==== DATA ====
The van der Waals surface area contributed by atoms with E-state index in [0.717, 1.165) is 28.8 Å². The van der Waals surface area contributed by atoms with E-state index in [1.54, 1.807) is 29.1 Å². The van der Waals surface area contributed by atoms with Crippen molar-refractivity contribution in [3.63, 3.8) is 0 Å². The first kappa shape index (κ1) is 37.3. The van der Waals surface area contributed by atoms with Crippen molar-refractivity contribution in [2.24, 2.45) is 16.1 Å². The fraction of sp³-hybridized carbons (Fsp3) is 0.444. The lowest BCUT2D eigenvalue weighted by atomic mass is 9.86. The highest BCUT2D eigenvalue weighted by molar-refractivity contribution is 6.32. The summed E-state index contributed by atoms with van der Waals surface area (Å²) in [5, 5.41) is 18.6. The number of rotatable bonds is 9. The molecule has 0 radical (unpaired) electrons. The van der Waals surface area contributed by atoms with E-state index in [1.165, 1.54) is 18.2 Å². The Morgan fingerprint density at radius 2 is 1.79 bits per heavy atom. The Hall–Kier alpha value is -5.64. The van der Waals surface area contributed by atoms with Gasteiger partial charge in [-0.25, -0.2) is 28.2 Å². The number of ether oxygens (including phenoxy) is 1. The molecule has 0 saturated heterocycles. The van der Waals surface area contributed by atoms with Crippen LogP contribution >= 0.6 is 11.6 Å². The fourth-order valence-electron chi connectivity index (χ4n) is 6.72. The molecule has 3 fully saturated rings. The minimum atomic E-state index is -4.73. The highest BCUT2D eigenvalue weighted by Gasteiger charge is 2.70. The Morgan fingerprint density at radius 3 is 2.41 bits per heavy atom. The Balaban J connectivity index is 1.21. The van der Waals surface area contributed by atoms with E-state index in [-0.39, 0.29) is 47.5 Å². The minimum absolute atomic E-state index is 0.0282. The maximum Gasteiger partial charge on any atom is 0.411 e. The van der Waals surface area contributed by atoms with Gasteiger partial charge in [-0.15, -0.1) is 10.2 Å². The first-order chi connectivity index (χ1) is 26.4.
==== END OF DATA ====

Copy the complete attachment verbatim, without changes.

The van der Waals surface area contributed by atoms with E-state index in [0.717, 1.165) is 28.8 Å². The van der Waals surface area contributed by atoms with E-state index in [1.54, 1.807) is 29.1 Å². The van der Waals surface area contributed by atoms with Crippen molar-refractivity contribution in [3.63, 3.8) is 0 Å². The first kappa shape index (κ1) is 37.3. The van der Waals surface area contributed by atoms with Crippen molar-refractivity contribution in [2.24, 2.45) is 16.1 Å². The fraction of sp³-hybridized carbons (Fsp3) is 0.444. The lowest BCUT2D eigenvalue weighted by atomic mass is 9.86. The highest BCUT2D eigenvalue weighted by molar-refractivity contribution is 6.32. The summed E-state index contributed by atoms with van der Waals surface area (Å²) in [5, 5.41) is 18.6. The number of rotatable bonds is 9. The molecule has 0 radical (unpaired) electrons. The van der Waals surface area contributed by atoms with E-state index in [1.165, 1.54) is 18.2 Å². The Morgan fingerprint density at radius 2 is 1.79 bits per heavy atom. The Hall–Kier alpha value is -5.64. The van der Waals surface area contributed by atoms with Gasteiger partial charge in [-0.25, -0.2) is 28.2 Å². The number of ether oxygens (including phenoxy) is 1. The molecule has 0 saturated heterocycles. The van der Waals surface area contributed by atoms with Crippen LogP contribution >= 0.6 is 11.6 Å². The fourth-order valence-electron chi connectivity index (χ4n) is 6.72. The molecule has 3 fully saturated rings. The minimum atomic E-state index is -4.73. The highest BCUT2D eigenvalue weighted by Gasteiger charge is 2.70. The Morgan fingerprint density at radius 3 is 2.41 bits per heavy atom. The Balaban J connectivity index is 1.21. The van der Waals surface area contributed by atoms with E-state index in [-0.39, 0.29) is 47.5 Å². The minimum absolute atomic E-state index is 0.0282. The maximum Gasteiger partial charge on any atom is 0.411 e. The van der Waals surface area contributed by atoms with Gasteiger partial charge in [-0.15, -0.1) is 10.2 Å². The first-order chi connectivity index (χ1) is 26.4.